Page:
Florentine Fancies

Falling in love is a curious thing. Falling in love with a city, even more so. And falling in love both with a city and in that city? Well, that’s pure magic.

Florence – the birthplace and cradle of the Renaissance. A living, breathing museum of architectural splendour and one of Europe’s greatest cultural jewels.

It’s a city shaped by wealth. Its founding families were not only the architects of modern Florence, but also of art, culture and modern capitalism.

Golden domes reflect the sunlight giving everything touched by it other-worldly golden warmth. We walk the city at dusk, when it’s at its most glorious. Narrow streets and crumbling courtyards stand steeped in the smoke of time. Sculpture is everywhere, bodies and cherubs drawn in shadows.

Much of the architecture in Baku is inspired by this grand renaissance style. Most famously, the building which today houses the Azerbaijan History Museum was inspired by the Italian renaissance style, designed by Goslavski, the chief architect of Baku, as a home for the oil magnate Haji Tagiyev. The State Oil Company is another of the city’s iconic landmarks – a paragon of renaissance grandeur and beauty. Plans for it were approved in 1893, making it one of Baku’s most magnificent and beautifully preserved 19th century buildings.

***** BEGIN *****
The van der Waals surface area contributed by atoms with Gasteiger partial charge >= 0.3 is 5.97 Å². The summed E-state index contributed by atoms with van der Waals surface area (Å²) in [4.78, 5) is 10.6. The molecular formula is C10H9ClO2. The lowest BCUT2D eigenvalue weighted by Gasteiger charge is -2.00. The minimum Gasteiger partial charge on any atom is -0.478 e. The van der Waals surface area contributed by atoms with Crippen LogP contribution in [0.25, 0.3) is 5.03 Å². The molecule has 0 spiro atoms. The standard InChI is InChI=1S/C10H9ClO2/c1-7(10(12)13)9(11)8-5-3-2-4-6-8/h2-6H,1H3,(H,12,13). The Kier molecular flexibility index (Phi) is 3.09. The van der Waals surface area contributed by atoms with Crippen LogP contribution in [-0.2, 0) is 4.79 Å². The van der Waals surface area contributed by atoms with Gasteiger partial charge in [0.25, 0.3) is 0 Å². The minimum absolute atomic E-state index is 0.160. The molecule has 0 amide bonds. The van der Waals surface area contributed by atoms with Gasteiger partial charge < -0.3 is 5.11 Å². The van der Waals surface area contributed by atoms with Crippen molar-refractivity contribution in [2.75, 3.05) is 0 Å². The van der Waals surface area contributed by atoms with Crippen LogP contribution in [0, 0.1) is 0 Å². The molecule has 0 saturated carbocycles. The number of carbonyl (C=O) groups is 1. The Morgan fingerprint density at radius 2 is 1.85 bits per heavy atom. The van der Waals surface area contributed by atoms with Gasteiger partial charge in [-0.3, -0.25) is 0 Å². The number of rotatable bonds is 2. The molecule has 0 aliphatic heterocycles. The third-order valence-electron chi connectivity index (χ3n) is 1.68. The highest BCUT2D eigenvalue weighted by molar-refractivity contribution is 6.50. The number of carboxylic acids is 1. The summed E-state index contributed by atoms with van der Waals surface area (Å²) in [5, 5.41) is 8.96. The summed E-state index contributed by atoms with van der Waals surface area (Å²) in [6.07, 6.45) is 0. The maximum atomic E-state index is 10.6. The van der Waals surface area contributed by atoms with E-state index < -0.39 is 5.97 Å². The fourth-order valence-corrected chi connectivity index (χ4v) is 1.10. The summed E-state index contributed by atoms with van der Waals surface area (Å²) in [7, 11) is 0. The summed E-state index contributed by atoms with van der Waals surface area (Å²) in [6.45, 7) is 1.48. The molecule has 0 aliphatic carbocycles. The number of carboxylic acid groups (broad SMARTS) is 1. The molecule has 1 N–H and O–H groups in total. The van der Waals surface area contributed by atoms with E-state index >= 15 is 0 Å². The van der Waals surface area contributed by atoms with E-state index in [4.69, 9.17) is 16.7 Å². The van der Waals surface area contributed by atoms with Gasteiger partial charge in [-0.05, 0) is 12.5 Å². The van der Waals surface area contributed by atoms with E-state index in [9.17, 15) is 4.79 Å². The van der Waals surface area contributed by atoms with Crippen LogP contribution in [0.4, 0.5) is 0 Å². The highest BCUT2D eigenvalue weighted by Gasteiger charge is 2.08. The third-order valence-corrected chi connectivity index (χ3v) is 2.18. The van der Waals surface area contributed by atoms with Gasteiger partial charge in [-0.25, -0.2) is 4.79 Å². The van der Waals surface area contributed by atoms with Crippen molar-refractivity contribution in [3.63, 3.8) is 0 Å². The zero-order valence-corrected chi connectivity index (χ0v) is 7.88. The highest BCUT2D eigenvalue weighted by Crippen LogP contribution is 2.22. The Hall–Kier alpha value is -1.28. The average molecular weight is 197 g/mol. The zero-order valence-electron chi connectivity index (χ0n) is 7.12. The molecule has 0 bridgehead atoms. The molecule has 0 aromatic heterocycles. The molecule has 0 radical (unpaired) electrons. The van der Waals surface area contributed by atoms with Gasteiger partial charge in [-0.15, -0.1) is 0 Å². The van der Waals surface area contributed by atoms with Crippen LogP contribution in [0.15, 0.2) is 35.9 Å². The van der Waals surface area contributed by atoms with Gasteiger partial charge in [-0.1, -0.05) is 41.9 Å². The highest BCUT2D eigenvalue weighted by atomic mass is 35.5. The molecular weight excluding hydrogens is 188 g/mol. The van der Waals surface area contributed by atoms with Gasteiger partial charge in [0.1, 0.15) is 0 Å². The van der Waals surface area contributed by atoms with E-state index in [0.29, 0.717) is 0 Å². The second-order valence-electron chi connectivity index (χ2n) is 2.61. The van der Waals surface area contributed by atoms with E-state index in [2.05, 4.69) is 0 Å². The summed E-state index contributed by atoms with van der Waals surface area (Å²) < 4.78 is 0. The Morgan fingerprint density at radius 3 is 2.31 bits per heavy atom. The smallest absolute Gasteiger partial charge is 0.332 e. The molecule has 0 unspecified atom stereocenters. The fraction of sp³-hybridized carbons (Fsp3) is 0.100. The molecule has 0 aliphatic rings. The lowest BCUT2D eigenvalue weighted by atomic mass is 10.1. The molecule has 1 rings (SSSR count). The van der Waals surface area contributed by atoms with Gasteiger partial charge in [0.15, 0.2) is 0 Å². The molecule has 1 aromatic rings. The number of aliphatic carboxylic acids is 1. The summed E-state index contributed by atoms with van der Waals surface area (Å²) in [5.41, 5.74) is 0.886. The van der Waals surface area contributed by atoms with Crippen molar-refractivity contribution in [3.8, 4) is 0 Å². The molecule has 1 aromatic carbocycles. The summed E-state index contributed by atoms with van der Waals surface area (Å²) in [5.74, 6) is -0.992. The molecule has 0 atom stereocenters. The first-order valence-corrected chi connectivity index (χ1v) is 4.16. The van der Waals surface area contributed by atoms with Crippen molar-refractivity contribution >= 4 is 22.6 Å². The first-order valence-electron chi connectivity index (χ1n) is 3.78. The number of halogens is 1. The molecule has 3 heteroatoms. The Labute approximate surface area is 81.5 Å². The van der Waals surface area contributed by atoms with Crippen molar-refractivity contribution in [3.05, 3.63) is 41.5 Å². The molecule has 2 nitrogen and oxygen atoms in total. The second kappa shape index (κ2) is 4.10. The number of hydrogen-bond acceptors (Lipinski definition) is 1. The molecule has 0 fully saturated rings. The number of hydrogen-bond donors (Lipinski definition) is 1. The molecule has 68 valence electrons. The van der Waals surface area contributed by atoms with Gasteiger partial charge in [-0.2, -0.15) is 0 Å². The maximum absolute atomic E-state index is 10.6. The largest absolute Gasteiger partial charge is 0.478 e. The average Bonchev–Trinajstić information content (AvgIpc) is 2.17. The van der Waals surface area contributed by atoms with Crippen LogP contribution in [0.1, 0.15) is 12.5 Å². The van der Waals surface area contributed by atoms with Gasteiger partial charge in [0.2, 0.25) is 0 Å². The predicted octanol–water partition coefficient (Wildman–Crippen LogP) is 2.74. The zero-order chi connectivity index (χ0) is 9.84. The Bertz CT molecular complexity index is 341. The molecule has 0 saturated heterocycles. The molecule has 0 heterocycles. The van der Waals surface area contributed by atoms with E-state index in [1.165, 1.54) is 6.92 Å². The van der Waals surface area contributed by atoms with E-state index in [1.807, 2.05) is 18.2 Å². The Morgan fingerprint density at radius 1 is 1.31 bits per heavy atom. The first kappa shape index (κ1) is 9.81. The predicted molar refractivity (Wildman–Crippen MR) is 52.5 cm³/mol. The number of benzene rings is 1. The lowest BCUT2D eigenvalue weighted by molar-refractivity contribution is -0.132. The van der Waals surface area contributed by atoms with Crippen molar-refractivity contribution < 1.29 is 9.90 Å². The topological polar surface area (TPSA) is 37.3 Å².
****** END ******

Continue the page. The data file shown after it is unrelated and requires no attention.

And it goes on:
Dadashov and Huseynov are amongst the most recognised Azeri architects of the 20th century. Their work peppers the city. Antiquated Florentine style architectural confections sit in disdain alongside their uncompromising Soviet neighbours. Unlike in Florence, the tapestry of Baku is not woven in just one thread, there’s no over-arching theme or feel. The spirit is rebellious, the city refusing to conform to type.


By way of contrast, everything in the Tuscan capital is harmonious. Even the Arno river is the same pale sand of the surrounding buildings, with khaki lowlights from the vine-covered hills. After flexing our cultural muscle around the Uffizi Gallery the sky beyond the endless corridors of Da Vinci’s and Boticellis, is a deep passionate azure, as if straight out of a Giotti fresco.


My thoughts turn to Michelangelo’s David – a life liberated from cold white stone. His pale unblemished flesh as real as any, a face that forever dwells in thought. The haunting sense of time stood still surrounds one in this city. Statues trapped in the ember of eternity amid a sea of people, all on their way to somewhere else.